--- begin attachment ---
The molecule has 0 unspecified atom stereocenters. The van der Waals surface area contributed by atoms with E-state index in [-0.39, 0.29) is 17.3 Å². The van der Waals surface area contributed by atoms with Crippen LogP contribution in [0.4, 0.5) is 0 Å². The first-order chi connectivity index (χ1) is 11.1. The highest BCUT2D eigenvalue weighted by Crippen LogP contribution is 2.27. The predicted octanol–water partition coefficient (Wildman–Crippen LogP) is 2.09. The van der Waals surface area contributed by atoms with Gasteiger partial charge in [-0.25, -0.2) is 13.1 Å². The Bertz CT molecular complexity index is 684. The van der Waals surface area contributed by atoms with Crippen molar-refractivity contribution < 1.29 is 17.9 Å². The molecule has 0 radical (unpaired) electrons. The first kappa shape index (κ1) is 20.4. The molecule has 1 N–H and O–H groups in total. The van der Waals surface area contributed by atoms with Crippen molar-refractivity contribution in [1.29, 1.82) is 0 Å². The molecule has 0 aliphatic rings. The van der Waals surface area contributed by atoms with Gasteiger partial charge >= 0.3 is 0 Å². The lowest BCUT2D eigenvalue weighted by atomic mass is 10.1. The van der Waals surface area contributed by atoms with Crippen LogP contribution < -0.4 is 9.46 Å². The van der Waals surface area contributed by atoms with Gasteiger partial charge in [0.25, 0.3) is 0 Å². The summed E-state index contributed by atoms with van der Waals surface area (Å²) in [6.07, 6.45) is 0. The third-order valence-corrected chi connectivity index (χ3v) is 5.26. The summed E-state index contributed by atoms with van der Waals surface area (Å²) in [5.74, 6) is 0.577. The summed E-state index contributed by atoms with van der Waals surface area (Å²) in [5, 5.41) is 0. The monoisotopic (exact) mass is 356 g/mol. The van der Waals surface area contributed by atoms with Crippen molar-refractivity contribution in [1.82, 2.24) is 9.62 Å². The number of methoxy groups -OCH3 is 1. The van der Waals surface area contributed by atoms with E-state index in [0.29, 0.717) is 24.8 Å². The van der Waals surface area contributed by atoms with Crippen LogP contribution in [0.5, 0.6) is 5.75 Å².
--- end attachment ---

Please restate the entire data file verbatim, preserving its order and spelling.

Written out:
The molecule has 0 unspecified atom stereocenters. The van der Waals surface area contributed by atoms with E-state index in [-0.39, 0.29) is 17.3 Å². The van der Waals surface area contributed by atoms with Crippen LogP contribution in [0.4, 0.5) is 0 Å². The first-order chi connectivity index (χ1) is 11.1. The highest BCUT2D eigenvalue weighted by Crippen LogP contribution is 2.27. The predicted octanol–water partition coefficient (Wildman–Crippen LogP) is 2.09. The van der Waals surface area contributed by atoms with Gasteiger partial charge in [-0.25, -0.2) is 13.1 Å². The Bertz CT molecular complexity index is 684. The van der Waals surface area contributed by atoms with Crippen molar-refractivity contribution < 1.29 is 17.9 Å². The molecule has 0 radical (unpaired) electrons. The first kappa shape index (κ1) is 20.4. The molecule has 1 N–H and O–H groups in total. The van der Waals surface area contributed by atoms with Crippen molar-refractivity contribution in [1.29, 1.82) is 0 Å². The molecule has 0 aliphatic rings. The van der Waals surface area contributed by atoms with Gasteiger partial charge >= 0.3 is 0 Å². The lowest BCUT2D eigenvalue weighted by atomic mass is 10.1. The van der Waals surface area contributed by atoms with Crippen LogP contribution < -0.4 is 9.46 Å². The van der Waals surface area contributed by atoms with Gasteiger partial charge in [0.25, 0.3) is 0 Å². The summed E-state index contributed by atoms with van der Waals surface area (Å²) in [6.07, 6.45) is 0. The third-order valence-corrected chi connectivity index (χ3v) is 5.26. The summed E-state index contributed by atoms with van der Waals surface area (Å²) in [5.74, 6) is 0.577. The summed E-state index contributed by atoms with van der Waals surface area (Å²) in [5, 5.41) is 0. The monoisotopic (exact) mass is 356 g/mol. The van der Waals surface area contributed by atoms with Crippen molar-refractivity contribution in [1.82, 2.24) is 9.62 Å². The number of methoxy groups -OCH3 is 1. The van der Waals surface area contributed by atoms with E-state index in [0.29, 0.717) is 24.8 Å². The van der Waals surface area contributed by atoms with Crippen LogP contribution in [0.5, 0.6) is 5.75 Å².